"Pure mathematics is, in its way, the poetry of logical ideas."

-Albert Einstein

"Mathematics may be defined as the subject in which we never know what we are talking about, nor whether what we are saying is true."

-Bertrand Russell

"Pure mathematics is, in its way, the poetry of logical ideas."

-Albert Einstein

"Without mathematics, there’s nothing you can do. Everything around you is mathematics. Everything around you is numbers."

-Shakuntala Devi

"The essence of math is not to make simple things complicated, but to make complicated things simple."

-Stan Gudder

"The science of mathematics presents the most brilliant example of how pure reason may successfully enlarge its domain without the aid of experience."

-Immanuel Kant

"Today's scientists have substituted mathematics for experiments, and they wander off through equation after equation, and eventually build a structure which has no relation to reality."

-Nikola Tesla

"Mathematics is the supreme judge ; from its decisions there is no appeal."

-Tobias Dantzig

"Life is a math equation. In order to gain the most, you have to know how to convert negatives into positives."

-Anonymous

"Mathematics as an expression of the human mind reflects the active will, the contemplative reason, and the desire for aesthetic perfection. Its basic elements are logic and intuition, analysis and construction, generality and individuality."

-Richard Courant

"In a way, mathematics is the only infinite human activity. It is conceivable that humanity could eventually learn everything in physics or biology. But humanity certainly won’t ever be able to find out everything in mathematics, because the subject is infinite. Numbers themselves are infinite. That’s why mathematics is really my only interest."

-Paul Erdős

"A mathematician who is not also something of a poet will never be a complete mathematician."

-Karl Weierstrass

"Pure mathematics is, in its way, the poetry of logical ideas."

-Albert Einstein

"Mathematics is, in its way, the poetry of logical ideas."

-Albert Einstein

"Mathematics is only the art of saying the same thing in different words."

-Bertrand Russell

"Mathematics is, in its way, the poetry of logical ideas."

-Albert Einstein

I AM about to appear very inconsistent. In previous sections I have said that all figures in Flatland present the appearance of a straight line; and it was added or implied, that it is consequently impossible to distinguish by the visual organ between individuals of different classes: yet now I am about to explain to my Spaceland critics how we are able to recognize one another by the sense of sight.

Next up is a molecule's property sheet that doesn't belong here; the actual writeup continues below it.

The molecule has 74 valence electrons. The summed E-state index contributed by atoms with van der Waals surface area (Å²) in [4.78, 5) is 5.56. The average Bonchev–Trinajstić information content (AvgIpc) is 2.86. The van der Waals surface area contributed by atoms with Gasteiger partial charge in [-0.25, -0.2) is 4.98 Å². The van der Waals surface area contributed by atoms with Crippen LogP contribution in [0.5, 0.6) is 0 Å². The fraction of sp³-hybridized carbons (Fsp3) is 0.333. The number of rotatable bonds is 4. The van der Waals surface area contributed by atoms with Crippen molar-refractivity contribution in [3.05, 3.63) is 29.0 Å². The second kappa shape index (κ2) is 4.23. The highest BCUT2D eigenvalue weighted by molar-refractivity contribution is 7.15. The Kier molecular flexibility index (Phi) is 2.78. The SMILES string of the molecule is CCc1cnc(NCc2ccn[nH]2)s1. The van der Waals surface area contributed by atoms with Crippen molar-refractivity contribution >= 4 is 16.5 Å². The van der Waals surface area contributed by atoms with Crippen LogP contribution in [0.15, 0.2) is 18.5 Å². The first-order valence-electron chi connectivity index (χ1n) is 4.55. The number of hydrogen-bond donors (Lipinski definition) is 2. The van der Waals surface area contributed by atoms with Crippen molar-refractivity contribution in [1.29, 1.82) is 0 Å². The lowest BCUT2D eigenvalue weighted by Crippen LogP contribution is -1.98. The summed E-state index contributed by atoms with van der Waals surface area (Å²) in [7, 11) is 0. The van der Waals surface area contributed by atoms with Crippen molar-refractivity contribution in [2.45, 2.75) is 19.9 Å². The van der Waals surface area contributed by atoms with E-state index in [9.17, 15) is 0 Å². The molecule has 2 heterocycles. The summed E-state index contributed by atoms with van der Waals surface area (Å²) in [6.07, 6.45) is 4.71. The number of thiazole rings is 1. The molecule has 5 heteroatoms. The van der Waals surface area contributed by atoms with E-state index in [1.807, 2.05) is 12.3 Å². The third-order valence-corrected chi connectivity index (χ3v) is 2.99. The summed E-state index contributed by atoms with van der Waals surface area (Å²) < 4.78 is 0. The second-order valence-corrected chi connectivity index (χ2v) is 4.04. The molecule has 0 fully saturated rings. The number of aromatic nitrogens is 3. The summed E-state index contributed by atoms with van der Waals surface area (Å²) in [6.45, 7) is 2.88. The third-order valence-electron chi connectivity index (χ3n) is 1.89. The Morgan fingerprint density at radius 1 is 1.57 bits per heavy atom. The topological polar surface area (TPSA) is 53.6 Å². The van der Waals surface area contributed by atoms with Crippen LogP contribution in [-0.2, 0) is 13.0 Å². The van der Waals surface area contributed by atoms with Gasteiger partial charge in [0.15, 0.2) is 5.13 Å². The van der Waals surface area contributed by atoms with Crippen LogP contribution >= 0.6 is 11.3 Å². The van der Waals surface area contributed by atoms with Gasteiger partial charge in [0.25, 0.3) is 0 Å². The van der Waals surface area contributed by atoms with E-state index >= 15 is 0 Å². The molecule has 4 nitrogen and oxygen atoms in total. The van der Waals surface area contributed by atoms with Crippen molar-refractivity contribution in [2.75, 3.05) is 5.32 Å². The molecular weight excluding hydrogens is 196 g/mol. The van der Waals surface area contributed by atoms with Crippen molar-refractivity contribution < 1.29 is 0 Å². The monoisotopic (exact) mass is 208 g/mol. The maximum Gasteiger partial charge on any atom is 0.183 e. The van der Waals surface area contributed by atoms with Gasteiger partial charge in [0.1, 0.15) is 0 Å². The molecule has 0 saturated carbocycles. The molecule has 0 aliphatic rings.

If however the Reader will take the trouble to refer to the passage in which Recognition by Feeling is stated to be universal, he will find this qualification - "among the lower classes." It is only among the higher classes and in our temperate climates that Sight Recognition is practised.

That this power exists in any regions and for any classes is the result of Fog; which prevails during the greater part of the year in all parts save the torrid zones. That which is with you in Spaceland an unmixed evil, blotting out the landscape, depressing the spirits, and enfeebling the health, is by us recognized as a blessing scarcely inferior to air itself, and as the Nurse of arts and Parent of sciences. But let me explain my meaning, without further eulogies on this beneficent Element.

If Fog were non-existent, all lines would appear equally and indistinguishably clear; and this is actually the case in those unhappy countries in which the atmosphere is perfectly dry and. transparent. But wherever there is a rich supply of Fog objects that are at a distance, say of three feet, are appreciably dimmer than those at a distance of two feet eleven inches; and the result is that by careful and constant experimental observation of comparative dimness and clearness, we are enabled to infer with great exactness the configuration of the object observed.

An instance will do more than a volume of generalities to make my meaning clear.

Suppose I see two individuals approaching whose rank I wish to ascertain. They are, we will suppose, a Merchant and a Physician, or in other words, an Equilateral Triangle and a Pentagon: how am I to distinguish them?

By: Edwin A. Abbott - Exercept from, "Flatland - A Romance of Many Dimensions"